Ramos remained outside as Phillips and Deveraux went in, nodding almost cockily to the escort guards incase Hunter made a break for it. A chrome burner phone was hidden behind his back, Ramos’ eyes scouring the guards with no sign he was doing anything out of the ordinary. “Hunter given you any trouble?”
Officer Price, young blood not yet broken by the system, gave a light shrug. “He doesn’t talk much. Or ever, really.”
Hudson stepped forward, moving the attention of the hall to him. “Look, Suit, Hunter’s just a quiet guy. He’s not done anything to wrong us.”
An eyebrow of Ramos’ raised, his thumb hesitating to send the message on the hidden mobile. “Does the kidnapping a young girl and holding her in his basement for three years not a reason to be bothered by him?”
“Lots of people have done a lot worse, sir, you’re in a prison. Ask one out of ten of these guys and they’ve got blood on their hands-”
“Do you have any kids, Officer Hudson?” Ramos interrupted, his voice blunt. He could tell from the look in the officer’s eyes that he did, an instant guilt rippling across his worn face. “How would you treat a man who took your child? Kept them away from you for year - possibly forever. Would you just shrug it off?
Officer Hudson didn’t speak, averting his eyes from the FBI agent.
“Exactly.” Ramos slid his phone discreetly into his slack pocket, folding his arms over his chest as intimidating eyes crossed the line of security guards. “So, tell me. What’s Hunter been like?”
“When he talks, if ever,” began the blonde officer behind Hudson, moving out past her boss, “it’s always a name.” Fowler did her best not to look at the glare Hudson was giving her. “We looked into it, but it doesn’t make sense.”
Ramos’ eyes narrowed inquisitively, “Go on.”
“He says, ‘Karen,’ over and over again,” said Fowler.
And the only thing more confusing than Hunter’s choice of word was the lack of surprise on Agent Ramos’ face.
Neil Hunter was a man of many things, few which people knew, even less which they understood.
The box of a room held limited furniture, a single guilty body sitting in a chair, dressed in tan scrubs with his head bent low.
His short hair was graying, slowly fading out from what was once the fullest head of auburn hair in his family. Neither tattoos nor piercings graced his body, a clean slate of age and misfortune. His lowly pigmented hands were folded together, eyes searching for anything but the special agents taking their places across from him like the typical TV crime case it had become.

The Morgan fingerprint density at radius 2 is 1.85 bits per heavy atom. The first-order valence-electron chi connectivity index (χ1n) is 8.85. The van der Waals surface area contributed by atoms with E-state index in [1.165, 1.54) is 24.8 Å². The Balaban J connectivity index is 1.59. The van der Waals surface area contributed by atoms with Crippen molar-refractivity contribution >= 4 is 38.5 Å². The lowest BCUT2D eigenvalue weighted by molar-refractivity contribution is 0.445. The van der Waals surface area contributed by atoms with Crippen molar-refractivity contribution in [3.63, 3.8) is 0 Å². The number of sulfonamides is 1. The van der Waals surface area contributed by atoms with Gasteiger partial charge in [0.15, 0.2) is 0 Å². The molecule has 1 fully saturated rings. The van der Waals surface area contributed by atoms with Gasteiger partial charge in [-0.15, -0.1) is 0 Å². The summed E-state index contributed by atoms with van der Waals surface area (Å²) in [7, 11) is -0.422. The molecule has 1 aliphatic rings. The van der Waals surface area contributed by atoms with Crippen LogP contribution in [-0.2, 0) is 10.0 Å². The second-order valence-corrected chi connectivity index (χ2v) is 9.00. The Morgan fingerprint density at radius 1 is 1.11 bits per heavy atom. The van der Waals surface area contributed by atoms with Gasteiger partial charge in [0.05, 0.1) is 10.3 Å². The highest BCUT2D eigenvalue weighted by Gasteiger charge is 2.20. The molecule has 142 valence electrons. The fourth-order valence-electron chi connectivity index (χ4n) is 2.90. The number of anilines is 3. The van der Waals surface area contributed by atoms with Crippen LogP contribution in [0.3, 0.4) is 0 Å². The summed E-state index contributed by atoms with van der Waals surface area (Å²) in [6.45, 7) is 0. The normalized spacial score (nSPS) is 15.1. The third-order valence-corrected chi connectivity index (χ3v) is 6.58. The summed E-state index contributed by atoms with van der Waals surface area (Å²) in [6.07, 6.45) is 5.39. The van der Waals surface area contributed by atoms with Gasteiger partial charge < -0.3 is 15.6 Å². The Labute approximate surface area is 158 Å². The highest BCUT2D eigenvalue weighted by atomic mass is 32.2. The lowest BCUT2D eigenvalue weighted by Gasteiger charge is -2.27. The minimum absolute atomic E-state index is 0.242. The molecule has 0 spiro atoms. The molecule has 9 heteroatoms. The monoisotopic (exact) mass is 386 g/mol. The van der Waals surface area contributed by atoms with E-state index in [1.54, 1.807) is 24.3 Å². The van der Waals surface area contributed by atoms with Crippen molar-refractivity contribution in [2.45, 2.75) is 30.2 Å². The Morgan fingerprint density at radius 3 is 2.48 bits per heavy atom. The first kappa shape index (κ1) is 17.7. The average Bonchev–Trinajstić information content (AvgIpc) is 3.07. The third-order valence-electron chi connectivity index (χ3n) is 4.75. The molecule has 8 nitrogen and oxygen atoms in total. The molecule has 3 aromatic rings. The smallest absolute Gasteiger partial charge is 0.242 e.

Marina stood with folded arms at the end of the metal table, voice calm and collected beyond belief. “Mr. Hunter, I’m Supervisory Special Agent Marina Phillips, this is my associate Special Agent Vance Deveraux. We’d like to ask you a few questions.”
Neil remained quiet, eyes on the handcuffs that bound him to the table. The ones that bound him to his grief.
“We can’t help you if you won’t let us,” Vance said, an arm resting on the metal surface as he studied Hunter.
Phillips pulled a school photo of a redhead little girl from her file, sliding it across the table to Hunter. She stayed silent for a moment, watching his body language for any indication of familiarity. “Do you recognize this girl?”
Again, there was no answer.
“Emily Morrison, missing at age 12.” Marina removed a second photo, a close up shot of red hair found in Hunter’s basement. “Emily Morrison’s hair, found in your basement, matched it.”
Vance kept quiet, aware that the call hadn’t come in yet confirming that the hair was Emily’s or not. He knew Phillips’ tactics, ones he’d seen used countless times.
Phillips tried again, her tone unwavering. “Eliza said you told her a story about the girl before her, a girl named Emily, who tried to run away from you. She told us that you killed her. Is the Emily you used against Eliza the same girl in this photograph?”
Neil Hunter’s brown eyes slowly rose to Marina, leaving the glassy ones of Emily’s photograph. A bruise seemed to be painted across his left eye, swollen and puffing with showing signs of large knuckles from none other than an inmate.
“Well?” Phillips questioned with an undertone that could scare a grown man.
Hunter simply held up his hand, fingers spread. He pled the 5th, and that was it.